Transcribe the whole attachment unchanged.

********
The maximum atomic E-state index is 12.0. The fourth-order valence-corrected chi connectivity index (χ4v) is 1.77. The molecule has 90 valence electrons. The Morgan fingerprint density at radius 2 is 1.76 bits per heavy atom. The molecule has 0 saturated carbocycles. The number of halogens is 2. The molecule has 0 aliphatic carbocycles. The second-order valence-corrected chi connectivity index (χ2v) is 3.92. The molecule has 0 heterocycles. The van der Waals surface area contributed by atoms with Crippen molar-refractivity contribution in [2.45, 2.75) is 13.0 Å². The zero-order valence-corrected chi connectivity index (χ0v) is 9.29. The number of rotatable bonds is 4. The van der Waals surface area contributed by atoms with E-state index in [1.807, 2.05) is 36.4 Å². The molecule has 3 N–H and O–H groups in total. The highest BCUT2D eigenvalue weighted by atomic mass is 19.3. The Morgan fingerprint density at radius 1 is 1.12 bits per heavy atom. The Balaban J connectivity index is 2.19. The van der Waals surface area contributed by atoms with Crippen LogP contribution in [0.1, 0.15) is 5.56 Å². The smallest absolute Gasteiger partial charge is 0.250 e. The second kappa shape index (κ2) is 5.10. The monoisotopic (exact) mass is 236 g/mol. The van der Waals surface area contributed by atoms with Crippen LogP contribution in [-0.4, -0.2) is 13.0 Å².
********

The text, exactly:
The maximum atomic E-state index is 12.0. The fourth-order valence-corrected chi connectivity index (χ4v) is 1.77. The molecule has 90 valence electrons. The Morgan fingerprint density at radius 2 is 1.76 bits per heavy atom. The molecule has 0 saturated carbocycles. The number of halogens is 2. The molecule has 0 aliphatic carbocycles. The second-order valence-corrected chi connectivity index (χ2v) is 3.92. The molecule has 0 heterocycles. The van der Waals surface area contributed by atoms with Crippen molar-refractivity contribution in [2.45, 2.75) is 13.0 Å². The zero-order valence-corrected chi connectivity index (χ0v) is 9.29. The number of rotatable bonds is 4. The van der Waals surface area contributed by atoms with E-state index in [1.807, 2.05) is 36.4 Å². The molecule has 3 N–H and O–H groups in total. The highest BCUT2D eigenvalue weighted by atomic mass is 19.3. The Morgan fingerprint density at radius 1 is 1.12 bits per heavy atom. The Balaban J connectivity index is 2.19. The van der Waals surface area contributed by atoms with Crippen LogP contribution in [0.1, 0.15) is 5.56 Å². The smallest absolute Gasteiger partial charge is 0.250 e. The second kappa shape index (κ2) is 5.10. The monoisotopic (exact) mass is 236 g/mol. The van der Waals surface area contributed by atoms with Crippen LogP contribution in [-0.4, -0.2) is 13.0 Å².